How did Donald Trump win in 2016? Can he use that formula in 2024?
Former President Donald Trump’s success in capturing the Republican Party can be attributed to being at the right place at the right time.
Trump’s rise can be attributed to frustration with the Bush administration’s war in Iraq and years of broken promises by Republican leaders.
Under George W. Bush, Republicans controlled the presidency and Congress for the first time since the Eisenhower years. Bush talked conservative but didn’t act conservative, hence why he is hated by Trump’s MAGA movement.
Paul Weyrich, the founder of the modern conservative movement and the Christian Right, lamented during the Bush years that there was a Republican majority and not a conservative majority.
They talked about conservative principles, but they did not deliver conservative policies. The national debt doubled with a Republican Congress. Conservative values did not find their way into public policy.
Veteran Reaganite and Weyrich ally Morton Blackwell referred to them as “content-free Republicans.”
At election time, Republican politicians promised conservative policies, but they never delivered. The Christian family values rhetoric that had been the mainstay of Republican politicians since the Reagan era became throwaway lines. Republicans talked about undoing Roe v. Wade, but they never delivered.
The Christian Right suffered politically from its embrace of the Iraq War. The war became an albatross for Republicans that got President Obama elected in concert with the 2008 financial crisis, and anyone who supported Bush was blamed.
Obama set the stage for Trump with the following comment made during the 2008 Democratic presidential primaries during a stop in Pennsylvania.
“They get bitter, they cling to guns or religion or antipathy to people who aren’t like them or anti-immigrant sentiment or anti-trade sentiment as a way to explain their frustrations,” Obama said of the white working class that had been the backbone of the Democratic Party since FDR.
Why Donald Trump?
Blue-collar white working-class voters felt like they had a champion who would fight for them.
Trump dominated the debate stage in 2015 and 2016 against his Republican challengers because they were viewed by rank-and-file Republicans as politicians who had no principles.
When Trump mocked former Florida Gov. Jeb Bush, they saw him aiming at a man who symbolized a family they hated, which they believed had squandered the gains of the Reagan movement of the 1980s.
The GOP managerial class took the blame for the financial crisis, which Trump capitalized on.
Donald Trump would not have happened to the Republican Party without the Iraq War and the 2008 financial crisis. He latched onto the frustrations of the traditionally Democratic white working class in a way that no Republican had since Ronald Reagan. As recently as the Clinton years, working-class West Virginia had been solidly Democratic. Still, the Democrats’ embrace of the values of Left-wing academia and corporate elites alienated blue-collar voters.
These included the embrace of radical environmentalism, open borders, prioritizing the interests of multinational corporations over the American workers, disdain for traditional Christianity, and LGBT issues.
Blue-collar Democrats were economically liberal but socially conservative. They felt betrayed by outsourcing that had been championed by the managerial corporate elites from both parties. Trump’s talk about bringing back manufacturing, energy independence, and making America politically independent appealed to them. Democrats meanwhile came to look at their Blue-collar voters as backward and unsophisticated, which alienated them.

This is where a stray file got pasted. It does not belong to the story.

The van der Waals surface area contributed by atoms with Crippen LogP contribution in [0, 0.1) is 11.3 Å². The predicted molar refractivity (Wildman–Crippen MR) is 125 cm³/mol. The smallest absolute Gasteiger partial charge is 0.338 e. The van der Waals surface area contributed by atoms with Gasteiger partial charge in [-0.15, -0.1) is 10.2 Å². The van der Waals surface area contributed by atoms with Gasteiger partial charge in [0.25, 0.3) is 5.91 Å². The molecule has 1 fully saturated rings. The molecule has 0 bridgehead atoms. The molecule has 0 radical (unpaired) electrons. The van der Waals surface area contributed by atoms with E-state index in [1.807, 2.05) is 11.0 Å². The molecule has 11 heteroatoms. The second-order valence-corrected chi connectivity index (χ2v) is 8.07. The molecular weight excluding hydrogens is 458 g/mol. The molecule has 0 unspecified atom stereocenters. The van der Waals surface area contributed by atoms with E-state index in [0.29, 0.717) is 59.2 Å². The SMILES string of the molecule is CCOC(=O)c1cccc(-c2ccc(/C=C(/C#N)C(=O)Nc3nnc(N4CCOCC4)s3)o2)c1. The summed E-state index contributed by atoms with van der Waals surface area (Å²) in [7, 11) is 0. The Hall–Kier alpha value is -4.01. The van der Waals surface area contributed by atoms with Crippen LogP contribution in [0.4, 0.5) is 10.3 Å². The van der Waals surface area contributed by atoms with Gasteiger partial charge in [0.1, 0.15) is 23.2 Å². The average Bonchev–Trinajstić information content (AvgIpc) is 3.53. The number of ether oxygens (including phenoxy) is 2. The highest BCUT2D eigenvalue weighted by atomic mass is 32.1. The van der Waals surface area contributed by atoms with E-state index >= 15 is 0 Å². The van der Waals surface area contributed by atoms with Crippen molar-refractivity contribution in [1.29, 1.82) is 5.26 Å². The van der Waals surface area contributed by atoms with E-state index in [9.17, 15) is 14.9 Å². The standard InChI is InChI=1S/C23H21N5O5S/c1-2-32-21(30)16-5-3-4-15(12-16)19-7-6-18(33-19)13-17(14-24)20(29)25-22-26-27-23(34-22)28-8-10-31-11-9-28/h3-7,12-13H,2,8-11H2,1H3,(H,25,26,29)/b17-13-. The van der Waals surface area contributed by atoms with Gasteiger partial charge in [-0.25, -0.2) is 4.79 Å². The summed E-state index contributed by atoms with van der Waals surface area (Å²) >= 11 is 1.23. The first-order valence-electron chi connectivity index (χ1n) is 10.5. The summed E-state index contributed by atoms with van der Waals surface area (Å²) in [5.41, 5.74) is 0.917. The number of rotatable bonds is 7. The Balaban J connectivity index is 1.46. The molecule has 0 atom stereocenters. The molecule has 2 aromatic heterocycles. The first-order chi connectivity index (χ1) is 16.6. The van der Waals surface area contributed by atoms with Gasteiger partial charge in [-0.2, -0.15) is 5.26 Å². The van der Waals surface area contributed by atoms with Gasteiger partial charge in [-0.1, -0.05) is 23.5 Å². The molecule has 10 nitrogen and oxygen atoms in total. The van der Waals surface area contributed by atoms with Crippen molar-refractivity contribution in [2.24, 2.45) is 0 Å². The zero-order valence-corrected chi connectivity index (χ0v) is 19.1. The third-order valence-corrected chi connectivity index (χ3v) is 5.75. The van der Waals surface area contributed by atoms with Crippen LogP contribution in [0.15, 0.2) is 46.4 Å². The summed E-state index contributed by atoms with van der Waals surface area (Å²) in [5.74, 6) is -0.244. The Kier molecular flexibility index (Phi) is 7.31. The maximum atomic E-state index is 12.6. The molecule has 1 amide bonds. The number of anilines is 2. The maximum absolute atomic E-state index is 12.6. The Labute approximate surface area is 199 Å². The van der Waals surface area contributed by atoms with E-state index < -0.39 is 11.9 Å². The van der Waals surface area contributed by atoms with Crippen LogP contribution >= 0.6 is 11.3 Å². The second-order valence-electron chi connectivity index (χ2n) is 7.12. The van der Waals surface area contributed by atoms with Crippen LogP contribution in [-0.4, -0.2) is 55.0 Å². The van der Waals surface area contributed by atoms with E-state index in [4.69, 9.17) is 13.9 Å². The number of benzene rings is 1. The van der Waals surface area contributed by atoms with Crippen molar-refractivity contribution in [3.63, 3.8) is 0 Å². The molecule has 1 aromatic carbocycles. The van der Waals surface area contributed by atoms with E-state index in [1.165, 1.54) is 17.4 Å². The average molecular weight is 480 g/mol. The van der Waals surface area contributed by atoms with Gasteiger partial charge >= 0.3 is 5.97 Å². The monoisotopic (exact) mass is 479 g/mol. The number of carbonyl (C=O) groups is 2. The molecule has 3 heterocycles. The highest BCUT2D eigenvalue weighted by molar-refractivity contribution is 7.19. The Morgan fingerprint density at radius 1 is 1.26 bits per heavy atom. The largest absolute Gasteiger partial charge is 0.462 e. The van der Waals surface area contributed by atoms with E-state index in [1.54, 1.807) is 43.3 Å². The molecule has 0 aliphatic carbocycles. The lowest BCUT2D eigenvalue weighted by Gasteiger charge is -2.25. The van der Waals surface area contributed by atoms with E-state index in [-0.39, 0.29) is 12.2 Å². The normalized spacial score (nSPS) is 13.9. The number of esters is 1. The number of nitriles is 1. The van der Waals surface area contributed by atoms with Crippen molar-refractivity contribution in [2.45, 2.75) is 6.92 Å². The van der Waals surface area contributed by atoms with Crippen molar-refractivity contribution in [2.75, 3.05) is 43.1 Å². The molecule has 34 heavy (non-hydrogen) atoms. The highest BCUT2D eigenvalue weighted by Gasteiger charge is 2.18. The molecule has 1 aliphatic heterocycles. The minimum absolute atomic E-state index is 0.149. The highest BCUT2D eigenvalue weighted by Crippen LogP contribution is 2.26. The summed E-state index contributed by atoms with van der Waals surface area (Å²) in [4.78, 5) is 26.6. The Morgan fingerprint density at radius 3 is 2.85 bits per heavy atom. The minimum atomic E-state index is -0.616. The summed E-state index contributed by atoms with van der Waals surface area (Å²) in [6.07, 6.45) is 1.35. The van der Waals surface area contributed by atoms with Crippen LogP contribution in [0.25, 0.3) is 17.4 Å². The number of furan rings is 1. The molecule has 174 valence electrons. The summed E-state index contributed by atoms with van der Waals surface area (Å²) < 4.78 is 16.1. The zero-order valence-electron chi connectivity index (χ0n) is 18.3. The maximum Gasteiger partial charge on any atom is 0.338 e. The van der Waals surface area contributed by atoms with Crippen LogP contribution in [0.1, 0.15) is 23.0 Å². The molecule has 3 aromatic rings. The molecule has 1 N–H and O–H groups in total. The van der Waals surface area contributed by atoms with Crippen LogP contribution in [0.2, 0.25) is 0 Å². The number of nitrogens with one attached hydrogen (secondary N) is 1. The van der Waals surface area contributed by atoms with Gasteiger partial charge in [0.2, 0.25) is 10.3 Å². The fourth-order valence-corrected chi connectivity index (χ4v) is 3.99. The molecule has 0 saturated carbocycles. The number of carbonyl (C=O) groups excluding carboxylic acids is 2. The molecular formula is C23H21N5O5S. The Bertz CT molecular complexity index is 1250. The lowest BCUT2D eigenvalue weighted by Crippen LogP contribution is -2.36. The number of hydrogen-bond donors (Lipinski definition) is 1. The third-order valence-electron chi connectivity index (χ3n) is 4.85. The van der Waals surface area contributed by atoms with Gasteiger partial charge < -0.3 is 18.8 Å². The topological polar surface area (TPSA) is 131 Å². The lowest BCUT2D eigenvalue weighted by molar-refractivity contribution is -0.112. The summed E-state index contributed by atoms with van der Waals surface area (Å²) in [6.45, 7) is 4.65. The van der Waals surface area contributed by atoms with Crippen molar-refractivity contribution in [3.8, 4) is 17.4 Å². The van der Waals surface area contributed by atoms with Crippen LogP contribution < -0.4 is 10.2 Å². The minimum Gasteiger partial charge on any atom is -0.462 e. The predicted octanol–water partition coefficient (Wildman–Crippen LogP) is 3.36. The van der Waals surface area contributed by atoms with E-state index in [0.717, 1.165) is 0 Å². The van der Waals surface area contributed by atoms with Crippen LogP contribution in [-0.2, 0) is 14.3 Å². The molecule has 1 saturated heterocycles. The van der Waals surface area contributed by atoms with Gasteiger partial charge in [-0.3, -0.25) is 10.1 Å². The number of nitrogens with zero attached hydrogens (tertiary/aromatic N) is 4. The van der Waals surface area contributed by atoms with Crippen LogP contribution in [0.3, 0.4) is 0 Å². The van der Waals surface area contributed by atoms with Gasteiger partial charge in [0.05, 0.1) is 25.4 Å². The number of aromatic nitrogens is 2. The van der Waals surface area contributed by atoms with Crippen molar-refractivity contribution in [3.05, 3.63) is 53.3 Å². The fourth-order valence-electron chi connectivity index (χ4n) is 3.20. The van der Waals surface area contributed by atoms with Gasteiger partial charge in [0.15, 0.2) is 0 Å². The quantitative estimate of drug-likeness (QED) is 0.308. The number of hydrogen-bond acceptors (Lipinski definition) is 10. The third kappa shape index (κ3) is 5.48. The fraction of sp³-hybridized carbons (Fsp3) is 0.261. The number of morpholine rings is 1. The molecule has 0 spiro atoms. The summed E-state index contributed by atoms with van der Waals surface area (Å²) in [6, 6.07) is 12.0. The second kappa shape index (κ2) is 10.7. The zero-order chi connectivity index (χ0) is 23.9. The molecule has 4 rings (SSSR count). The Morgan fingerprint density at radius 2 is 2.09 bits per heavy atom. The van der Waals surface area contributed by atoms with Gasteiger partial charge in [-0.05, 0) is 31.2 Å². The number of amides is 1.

The AFL-CIO strongly opposed illegal immigration until the 1990s. Trump’s seal the borders rhetoric was championed by union boss Lane Kirkland, the union movement’s boss during the 1980s and early 1990s. Democrats scream “racism,” but opposition to illegal migration was their party’s issue not long ago. Even Hispanic union leader Cesar Chavez, a hero of Joe Biden’s, strongly opposed it.
Donald Trump Fights Obama
Trump’s revival of Reagan’s “Make America Great Again” slogan was a reaction to Barack Obama’s “leading from behind.”
Under Barack Obama, Republicans watched as the president surrendered America’s unquestioned post-Cold War dominance. Trump used resentment against Obama’s belief that America was just another nation among many to build his movement.
Trump Hits Brick Wall With Suburban Voters
Trump’s inability to broaden his base to include suburban voters and to maintain the Republican coalition led to the defection of millions of socially liberal Republicans to the Democratic Party in suburban counties that had been reliably Republicans.
The Republican Party under Trump has become a working-class party. Hispanics have begun gravitating toward the Republican Party in the wake of Trump to the chagrin of Democrats.
The real beneficiary of Trump’s inability to appeal to Centrist suburban voters will be Florida Gov. Ron DeSantis who has proven he can govern as a conservative and attract Centrist suburban voters in Florida.
Ron DeSantis could become the next generation of the movement Trump started if he positions himself correctly.
John Rossomando is a senior analyst for Defense Policy and served as Senior Analyst for Counterterrorism at The Investigative Project on Terrorism for eight years. His work has been featured in numerous publications such as The American Thinker, The National Interest, National Review Online, Daily Wire, Red Alert Politics, CNSNews.com, The Daily Caller, Human Events, Newsmax, The American Spectator, TownHall.com, and Crisis Magazine. He also served as senior managing editor of The Bulletin, a 100,000-circulation daily newspaper in Philadelphia, and received the Pennsylvania Associated Press Managing Editors first-place award for his reporting.